Rhodes statue may be re-erected

The statue of Cecil John Rhodes was taken down almost five months ago.

The statue of Cecil John Rhodes was taken down almost five months ago.

Published Sep 17, 2015


Cape Town - The statue of Cecil John Rhodes has been off the premises of UCT for about five months, but there is a possibility it may be put back.

This is if an application for the permanent removal of the statue is not lodged with Heritage Western Cape (HWC) within 90 days.

Rhodes’s statue was at the university’s upper campus for more than 80 years, but was removed in April after calls for transformation by students.

The statue came down after a collective of students, under the name Rhodes Must Fall, engaged in debates and protests calling for institutional racism at UCT to be eradicated.

The university’s spokesman, Thami Nkwanyane, said the permit issued for the temporary removal of the statue required a permanent removal application to be made within 90 days.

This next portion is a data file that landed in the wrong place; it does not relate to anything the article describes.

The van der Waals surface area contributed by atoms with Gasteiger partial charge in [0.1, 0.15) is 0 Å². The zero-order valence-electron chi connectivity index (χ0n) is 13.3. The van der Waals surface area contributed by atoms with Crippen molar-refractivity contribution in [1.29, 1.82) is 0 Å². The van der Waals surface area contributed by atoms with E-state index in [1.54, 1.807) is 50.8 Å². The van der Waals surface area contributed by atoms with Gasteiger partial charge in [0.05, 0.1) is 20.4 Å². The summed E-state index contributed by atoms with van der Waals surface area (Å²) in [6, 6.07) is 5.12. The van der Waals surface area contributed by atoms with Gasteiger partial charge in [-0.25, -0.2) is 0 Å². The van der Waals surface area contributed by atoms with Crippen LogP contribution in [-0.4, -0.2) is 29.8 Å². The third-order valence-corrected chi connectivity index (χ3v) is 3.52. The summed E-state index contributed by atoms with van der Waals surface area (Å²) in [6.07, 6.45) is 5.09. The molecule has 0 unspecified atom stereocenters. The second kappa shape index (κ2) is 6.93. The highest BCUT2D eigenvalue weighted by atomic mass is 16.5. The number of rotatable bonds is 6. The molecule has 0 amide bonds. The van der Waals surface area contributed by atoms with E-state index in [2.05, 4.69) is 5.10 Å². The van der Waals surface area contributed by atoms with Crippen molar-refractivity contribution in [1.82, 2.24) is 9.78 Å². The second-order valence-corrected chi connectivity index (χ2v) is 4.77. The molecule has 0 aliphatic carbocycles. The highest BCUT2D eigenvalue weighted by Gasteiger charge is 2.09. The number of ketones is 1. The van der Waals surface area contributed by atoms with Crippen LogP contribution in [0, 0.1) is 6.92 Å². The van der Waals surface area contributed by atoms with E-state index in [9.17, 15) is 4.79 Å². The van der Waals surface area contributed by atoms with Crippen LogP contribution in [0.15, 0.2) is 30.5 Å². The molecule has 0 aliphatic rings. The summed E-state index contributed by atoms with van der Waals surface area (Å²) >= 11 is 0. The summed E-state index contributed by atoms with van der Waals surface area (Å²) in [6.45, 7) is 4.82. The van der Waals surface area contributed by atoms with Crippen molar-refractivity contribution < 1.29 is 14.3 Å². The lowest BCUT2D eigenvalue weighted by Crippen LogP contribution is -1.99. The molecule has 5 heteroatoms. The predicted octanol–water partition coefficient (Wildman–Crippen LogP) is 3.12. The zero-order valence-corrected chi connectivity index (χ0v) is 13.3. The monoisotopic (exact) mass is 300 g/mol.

“We commenced the process of public consultation immediately thereafter, but the interested and affected parties raised concerns that this would not allow sufficient time for commenting on the draft heritage statement. To promote better administrative justice and ensure a thorough public consultation process, where a two-phase public consultation process would be accommodated, a decision was taken on April 22 to extend the 90-day time frame to 150 days from the date of the permit.”

In June, the university applied to the HWC for a 30-day extension, which Nkwanyane said allowed them time to consider possible implications of the draft guidelines of HWC.

“In terms of this, an application for an extension was submitted to HWC on July 8, and on August 4 the committee agreed to further extend the deadline from 150 days to 180 days. During finalising the draft heritage statement, it became evident, through a miscalculation, that fewer than 30 days remained for public comment on the statement.”

He said the university requested that the HWC consider the extension of the deadline of the permanent application so no party would be disadvantaged. They requested public comment be opened until October 20. “The HWC has agreed to permit this extension for the reasons provided.”

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Cape Argus

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